Digitizing the Coin of the Realm
Electronic publication has transformed the culture of scientific communication
Imagine it’s 1991. You’ve just completed a series of exciting experiments in the lab and now it’s time to write up the results. You review the instructions for authors of the journal where you will submit your paper and you consult some rudimentary authorship guidelines published by your scientific society. You are even inspired to reread a few sections of Robert Day’s classic book How to Write and Publish a Scientific Paper, then in its third edition. (It’s now in its sixth.) Engaging your coauthors, you work diligently for a few weeks to draft and revise your manuscript. Finally, you package the printed pages, attach the correct postage, and get ready to hoof it over to the campus postal drop. Before you leave your office, you power down your desktop computer. As its cooling fan turns quiet, you never imagine that in 20 years, you'll be able to carry orders of magnitude more computing power in your pocket.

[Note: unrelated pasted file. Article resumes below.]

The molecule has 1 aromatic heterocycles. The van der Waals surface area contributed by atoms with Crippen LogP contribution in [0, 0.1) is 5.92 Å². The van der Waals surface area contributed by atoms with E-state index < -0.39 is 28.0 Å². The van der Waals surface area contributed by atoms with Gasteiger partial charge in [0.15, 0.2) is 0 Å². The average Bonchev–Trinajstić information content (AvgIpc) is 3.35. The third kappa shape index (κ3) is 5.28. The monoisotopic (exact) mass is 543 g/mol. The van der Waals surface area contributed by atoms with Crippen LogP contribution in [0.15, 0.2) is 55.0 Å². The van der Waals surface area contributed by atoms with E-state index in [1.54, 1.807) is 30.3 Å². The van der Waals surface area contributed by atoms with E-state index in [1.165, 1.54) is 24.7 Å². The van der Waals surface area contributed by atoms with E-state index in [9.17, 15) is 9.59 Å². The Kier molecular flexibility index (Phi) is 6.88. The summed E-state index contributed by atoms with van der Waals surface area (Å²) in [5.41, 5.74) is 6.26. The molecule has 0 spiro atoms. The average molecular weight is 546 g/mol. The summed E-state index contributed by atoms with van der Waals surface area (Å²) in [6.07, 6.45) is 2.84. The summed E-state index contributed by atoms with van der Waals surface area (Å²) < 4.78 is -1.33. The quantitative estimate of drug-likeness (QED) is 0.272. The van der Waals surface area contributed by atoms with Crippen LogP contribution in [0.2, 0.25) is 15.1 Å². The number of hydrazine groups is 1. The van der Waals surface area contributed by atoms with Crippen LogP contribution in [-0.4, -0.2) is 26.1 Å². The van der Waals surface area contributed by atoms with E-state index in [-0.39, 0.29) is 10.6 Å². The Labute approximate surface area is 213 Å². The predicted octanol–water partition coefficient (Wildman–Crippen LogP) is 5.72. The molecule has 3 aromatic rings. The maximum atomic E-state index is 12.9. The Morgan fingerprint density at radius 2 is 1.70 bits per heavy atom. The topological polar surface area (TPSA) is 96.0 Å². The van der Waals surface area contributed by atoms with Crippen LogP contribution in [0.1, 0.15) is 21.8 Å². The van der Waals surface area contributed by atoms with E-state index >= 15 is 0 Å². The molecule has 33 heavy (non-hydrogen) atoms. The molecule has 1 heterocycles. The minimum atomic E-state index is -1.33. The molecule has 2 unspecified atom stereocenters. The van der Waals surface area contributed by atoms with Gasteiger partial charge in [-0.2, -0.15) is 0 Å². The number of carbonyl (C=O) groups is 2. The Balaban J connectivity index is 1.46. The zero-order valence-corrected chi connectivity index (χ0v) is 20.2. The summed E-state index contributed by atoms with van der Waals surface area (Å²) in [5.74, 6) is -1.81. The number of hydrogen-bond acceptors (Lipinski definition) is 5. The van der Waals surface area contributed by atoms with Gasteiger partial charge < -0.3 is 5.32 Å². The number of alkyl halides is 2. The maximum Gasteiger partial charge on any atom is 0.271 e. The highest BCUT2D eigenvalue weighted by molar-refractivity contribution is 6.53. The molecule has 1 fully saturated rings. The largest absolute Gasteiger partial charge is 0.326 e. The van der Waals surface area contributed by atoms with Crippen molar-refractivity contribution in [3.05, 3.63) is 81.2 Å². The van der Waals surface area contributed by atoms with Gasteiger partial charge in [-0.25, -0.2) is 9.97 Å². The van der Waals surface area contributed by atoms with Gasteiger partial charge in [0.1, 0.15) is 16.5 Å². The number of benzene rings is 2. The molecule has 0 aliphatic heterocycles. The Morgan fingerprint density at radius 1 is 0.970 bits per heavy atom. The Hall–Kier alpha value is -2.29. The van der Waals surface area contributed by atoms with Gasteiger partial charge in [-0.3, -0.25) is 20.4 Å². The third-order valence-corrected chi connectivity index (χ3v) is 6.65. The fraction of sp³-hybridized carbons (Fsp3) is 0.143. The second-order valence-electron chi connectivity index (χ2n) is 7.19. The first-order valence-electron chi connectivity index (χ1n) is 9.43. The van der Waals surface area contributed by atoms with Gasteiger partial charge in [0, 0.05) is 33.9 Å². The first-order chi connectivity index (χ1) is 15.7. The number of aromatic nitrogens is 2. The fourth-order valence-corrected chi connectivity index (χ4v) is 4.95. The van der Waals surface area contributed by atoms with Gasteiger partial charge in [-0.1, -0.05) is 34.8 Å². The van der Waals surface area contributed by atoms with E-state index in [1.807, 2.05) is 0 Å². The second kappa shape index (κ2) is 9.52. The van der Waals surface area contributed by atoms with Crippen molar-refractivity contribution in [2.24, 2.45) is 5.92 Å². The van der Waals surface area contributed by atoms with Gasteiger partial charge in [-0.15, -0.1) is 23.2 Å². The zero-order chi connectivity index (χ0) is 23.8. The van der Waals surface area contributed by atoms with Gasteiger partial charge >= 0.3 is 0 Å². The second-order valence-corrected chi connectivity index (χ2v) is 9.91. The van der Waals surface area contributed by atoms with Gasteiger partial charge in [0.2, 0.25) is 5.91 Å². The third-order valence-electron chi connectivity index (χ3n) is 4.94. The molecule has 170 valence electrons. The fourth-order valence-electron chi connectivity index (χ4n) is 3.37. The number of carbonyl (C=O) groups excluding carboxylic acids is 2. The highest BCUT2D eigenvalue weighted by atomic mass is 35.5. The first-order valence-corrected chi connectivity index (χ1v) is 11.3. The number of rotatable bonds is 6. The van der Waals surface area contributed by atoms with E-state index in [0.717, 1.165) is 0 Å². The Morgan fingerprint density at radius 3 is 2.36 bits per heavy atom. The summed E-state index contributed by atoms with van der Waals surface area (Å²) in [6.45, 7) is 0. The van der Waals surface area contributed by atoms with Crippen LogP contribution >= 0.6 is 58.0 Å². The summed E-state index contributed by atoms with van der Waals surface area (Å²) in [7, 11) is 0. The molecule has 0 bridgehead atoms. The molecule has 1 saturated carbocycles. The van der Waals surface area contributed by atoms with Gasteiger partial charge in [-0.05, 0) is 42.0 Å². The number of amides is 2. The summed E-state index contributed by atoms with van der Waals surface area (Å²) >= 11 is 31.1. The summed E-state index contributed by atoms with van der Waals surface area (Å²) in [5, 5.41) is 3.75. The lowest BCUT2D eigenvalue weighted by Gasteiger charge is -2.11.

Over the past two decades, computing has transformed scientific publication, a process so central to the research enterprise that it is often called the “coin of the realm.” Sociologist Robert K. Merton is credited with introducing that phrase in the context of science. As he explained in his 1968 article, “The Matthew Effect in Science,” Merton intended the “coin of the realm” to refer to recognition by one’s peers for one’s work. But over time, the phrase has become more broadly connected with the concept of authorship. Nuances aside, publishing one’s research results is a critical step in earning peer recognition.
It is also essential for the progress of science. The value of publishing scientific results has always been indisputable and it will remain so. But virtually every aspect of the process is, or soon will be, affected by the digital revolution. Generally, scientists have accepted these changes, assuming or hoping they were for the better. As the digital landscape continues to evolve, we need to think about and systematically examine the impact technology is having on the coin of the realm. This reflection should lead to engagement and action by the community of science—editors, publishers, scientific societies and scientists themselves—to ensure that the digital revolution has the maximum positive effect on the reporting of research. I hope that this essay will stimulate such thinking.